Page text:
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Lessons on how to navigate the workplace from Ella Bell Smith

Nov 6 2017

This fall, the Clayman Institute invited the renowned Dr. Ella Bell Smith, Professor at the Tuck School of Business at Dartmouth College, and one of the leading experts in organizational change and the management of race, gender, and class in organizational life, to share her expertise with the Stanford student community.

Over lunch with approximately four dozen Stanford students at the Black Community Services Center, Bell Smith offered lessons to women and underrepresented groups on how to navigate the labor market. These lessons were intended by Bell Smith to enjoin Stanford students to take the reins of their professional lives and career trajectories despite the professional barriers and biases that they may encounter along the way. By helping the young women and men in the room recognize the assets they bring to the labor force, this practical advice on how to approach the labor market served to advance the Clayman Institute’s dedication to gender equality through the framework of mentorship.

With nearly three decades of experience as an organizational scholar dedicated to the advancement of women and minorities in the workplace, Bell Smith enumerated her criteria for success on the job market and in the workplace during the event. Most important, she emphasized, was the necessity of self-reflection prior to entering the job market itself. Bell Smith encouraged students to reflect upon their needs, After determining these needs, she continued, candidates should develop workplace and community criteria that are non-negotiable. This self-reflection extends from the job-market stage to the employment stage, Bell Smith said. In this capacity, employees need self-reflection in order to determine what they need to thrive in the workplace: What management styles do I prefer? What level of engagement do I need with my supervisors? With my colleagues?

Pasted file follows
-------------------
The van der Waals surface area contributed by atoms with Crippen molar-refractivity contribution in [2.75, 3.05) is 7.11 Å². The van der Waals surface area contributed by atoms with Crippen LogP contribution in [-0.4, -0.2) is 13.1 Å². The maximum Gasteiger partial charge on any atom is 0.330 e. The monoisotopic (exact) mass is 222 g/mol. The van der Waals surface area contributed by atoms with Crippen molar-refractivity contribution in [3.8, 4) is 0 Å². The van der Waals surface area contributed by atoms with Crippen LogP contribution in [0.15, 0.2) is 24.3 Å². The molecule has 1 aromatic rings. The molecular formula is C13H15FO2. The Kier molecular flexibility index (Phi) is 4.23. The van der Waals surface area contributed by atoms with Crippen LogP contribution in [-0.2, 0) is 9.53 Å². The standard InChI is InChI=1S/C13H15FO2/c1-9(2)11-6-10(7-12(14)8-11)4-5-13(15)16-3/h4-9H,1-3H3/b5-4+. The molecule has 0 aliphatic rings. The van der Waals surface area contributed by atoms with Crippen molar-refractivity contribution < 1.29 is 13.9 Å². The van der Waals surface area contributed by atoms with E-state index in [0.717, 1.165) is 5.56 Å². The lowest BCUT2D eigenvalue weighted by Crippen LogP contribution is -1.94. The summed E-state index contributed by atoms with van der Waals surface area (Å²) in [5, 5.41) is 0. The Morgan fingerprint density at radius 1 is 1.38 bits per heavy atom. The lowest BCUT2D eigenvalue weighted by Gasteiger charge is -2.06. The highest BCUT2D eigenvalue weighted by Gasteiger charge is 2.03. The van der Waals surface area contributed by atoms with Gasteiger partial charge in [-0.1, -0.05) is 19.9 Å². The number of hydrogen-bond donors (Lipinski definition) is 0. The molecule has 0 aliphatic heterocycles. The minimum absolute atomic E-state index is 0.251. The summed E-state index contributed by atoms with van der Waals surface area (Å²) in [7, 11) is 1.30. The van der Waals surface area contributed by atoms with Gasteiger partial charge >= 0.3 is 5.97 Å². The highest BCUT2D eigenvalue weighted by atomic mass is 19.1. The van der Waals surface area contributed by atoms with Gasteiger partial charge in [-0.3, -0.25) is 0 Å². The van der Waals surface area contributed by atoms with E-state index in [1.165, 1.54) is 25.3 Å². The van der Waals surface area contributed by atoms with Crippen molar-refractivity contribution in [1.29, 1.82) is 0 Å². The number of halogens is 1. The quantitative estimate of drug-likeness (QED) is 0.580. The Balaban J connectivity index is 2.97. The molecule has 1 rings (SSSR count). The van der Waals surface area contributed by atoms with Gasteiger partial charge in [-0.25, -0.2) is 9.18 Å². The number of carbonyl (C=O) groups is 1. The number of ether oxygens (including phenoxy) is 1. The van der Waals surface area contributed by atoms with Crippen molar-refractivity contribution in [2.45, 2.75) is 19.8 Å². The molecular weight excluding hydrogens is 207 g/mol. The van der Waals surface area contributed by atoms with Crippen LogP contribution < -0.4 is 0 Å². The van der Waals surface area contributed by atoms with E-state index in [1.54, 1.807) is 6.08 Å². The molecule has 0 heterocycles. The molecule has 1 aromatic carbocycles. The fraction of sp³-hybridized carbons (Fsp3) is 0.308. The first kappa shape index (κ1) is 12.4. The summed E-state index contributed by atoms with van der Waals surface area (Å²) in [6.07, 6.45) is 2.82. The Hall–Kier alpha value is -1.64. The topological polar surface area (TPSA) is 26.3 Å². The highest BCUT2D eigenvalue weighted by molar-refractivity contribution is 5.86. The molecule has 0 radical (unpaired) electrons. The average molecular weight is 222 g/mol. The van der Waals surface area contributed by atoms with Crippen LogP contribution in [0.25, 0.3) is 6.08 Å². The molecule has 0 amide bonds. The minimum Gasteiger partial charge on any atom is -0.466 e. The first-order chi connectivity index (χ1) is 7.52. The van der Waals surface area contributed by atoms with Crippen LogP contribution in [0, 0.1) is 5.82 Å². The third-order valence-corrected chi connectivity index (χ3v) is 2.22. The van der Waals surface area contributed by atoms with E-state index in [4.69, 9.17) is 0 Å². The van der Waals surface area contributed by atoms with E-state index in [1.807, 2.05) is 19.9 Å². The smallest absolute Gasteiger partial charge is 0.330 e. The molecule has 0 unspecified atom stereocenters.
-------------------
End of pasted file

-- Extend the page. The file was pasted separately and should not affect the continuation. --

Prior to accepting a job offer, Bell Smith recommended that jobseekers learn about the regional location where they will live if they take the job. This includes what resources are available, from information about the housing market, to the accessibility of public transit, to proximity of museums and public parks. This information, to Bell Smith, is just as important as what is provided in the job offer package, because it helps a prospective employee decide whether the community allows her to thrive outside of the workplace.

One criteria for success in the workplace, Bell Smith said, is knowing the history of that workplace, especially the history of its diversity efforts and retention rates, so that an employee can evaluate where she stands in relation to these data. She further encouraged employees to seek access to criteria used to evaluate employees, and learn the criteria for high evaluation scores. Doing so helps employees develop an informed understanding of how to perform at an outstanding level. 

Also critical to one’s success is building strong relationships in and outside of the workplace. These relationships can be leveraged both to learn the informal and formal rules of an organization and to negotiate personal and professional goals. Finally, Bell Smith concluded, it is imperative to remember the contributions of predecessors who pioneered diversifying workplaces. The challenges an employee might believe are unique to her circumstance are not, in fact, unique but have been faced by others who worked for the company. Understanding the work of predecessors serves not only as guidance but as solace to those who may feel isolated or alone in the workplace.

Bell Smith’s advice highlighted the fact that constructing a successful career involves continuous self-reflection, learning, and a network of professional relationships. Learning, she pointed out, is a lifelong process and does not stop upon the completion of one’s formal education. 

A gender lens
exposes gaps in knowledge,
identifies root causes of barriers,
and proposes workable solutions.